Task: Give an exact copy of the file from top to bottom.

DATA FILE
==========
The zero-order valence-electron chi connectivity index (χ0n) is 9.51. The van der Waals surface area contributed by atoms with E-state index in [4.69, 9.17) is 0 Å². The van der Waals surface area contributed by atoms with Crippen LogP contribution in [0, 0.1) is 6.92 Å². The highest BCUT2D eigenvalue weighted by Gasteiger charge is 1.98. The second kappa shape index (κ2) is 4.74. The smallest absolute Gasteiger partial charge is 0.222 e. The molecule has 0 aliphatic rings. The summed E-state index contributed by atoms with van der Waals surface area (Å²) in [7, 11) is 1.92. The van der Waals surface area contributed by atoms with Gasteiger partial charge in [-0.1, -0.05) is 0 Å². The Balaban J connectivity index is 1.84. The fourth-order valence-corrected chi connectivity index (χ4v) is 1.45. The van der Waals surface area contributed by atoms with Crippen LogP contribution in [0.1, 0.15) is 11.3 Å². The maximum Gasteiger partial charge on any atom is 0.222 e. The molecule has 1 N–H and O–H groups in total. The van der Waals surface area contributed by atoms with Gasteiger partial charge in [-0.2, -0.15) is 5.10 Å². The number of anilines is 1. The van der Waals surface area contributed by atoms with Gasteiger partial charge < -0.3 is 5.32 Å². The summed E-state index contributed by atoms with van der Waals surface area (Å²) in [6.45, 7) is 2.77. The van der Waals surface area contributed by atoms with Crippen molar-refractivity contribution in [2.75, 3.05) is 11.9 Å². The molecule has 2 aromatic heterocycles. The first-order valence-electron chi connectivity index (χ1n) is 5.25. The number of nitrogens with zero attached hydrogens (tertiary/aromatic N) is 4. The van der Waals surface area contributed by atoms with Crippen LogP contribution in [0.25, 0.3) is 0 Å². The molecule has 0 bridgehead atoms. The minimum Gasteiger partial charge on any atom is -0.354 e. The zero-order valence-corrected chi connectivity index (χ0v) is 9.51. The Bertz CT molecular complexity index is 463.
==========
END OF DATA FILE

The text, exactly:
The zero-order valence-electron chi connectivity index (χ0n) is 9.51. The van der Waals surface area contributed by atoms with E-state index in [4.69, 9.17) is 0 Å². The van der Waals surface area contributed by atoms with Crippen LogP contribution in [0, 0.1) is 6.92 Å². The highest BCUT2D eigenvalue weighted by Gasteiger charge is 1.98. The second kappa shape index (κ2) is 4.74. The smallest absolute Gasteiger partial charge is 0.222 e. The molecule has 0 aliphatic rings. The summed E-state index contributed by atoms with van der Waals surface area (Å²) in [7, 11) is 1.92. The van der Waals surface area contributed by atoms with Gasteiger partial charge in [-0.1, -0.05) is 0 Å². The Balaban J connectivity index is 1.84. The fourth-order valence-corrected chi connectivity index (χ4v) is 1.45. The van der Waals surface area contributed by atoms with Crippen LogP contribution in [0.1, 0.15) is 11.3 Å². The maximum Gasteiger partial charge on any atom is 0.222 e. The molecule has 1 N–H and O–H groups in total. The van der Waals surface area contributed by atoms with Gasteiger partial charge in [-0.2, -0.15) is 5.10 Å². The number of anilines is 1. The van der Waals surface area contributed by atoms with Gasteiger partial charge < -0.3 is 5.32 Å². The summed E-state index contributed by atoms with van der Waals surface area (Å²) in [6.45, 7) is 2.77. The van der Waals surface area contributed by atoms with Crippen molar-refractivity contribution in [2.75, 3.05) is 11.9 Å². The molecule has 2 aromatic heterocycles. The first-order valence-electron chi connectivity index (χ1n) is 5.25. The number of nitrogens with zero attached hydrogens (tertiary/aromatic N) is 4. The van der Waals surface area contributed by atoms with Crippen LogP contribution in [0.25, 0.3) is 0 Å². The molecule has 0 bridgehead atoms. The minimum Gasteiger partial charge on any atom is -0.354 e. The zero-order valence-corrected chi connectivity index (χ0v) is 9.51. The Bertz CT molecular complexity index is 463.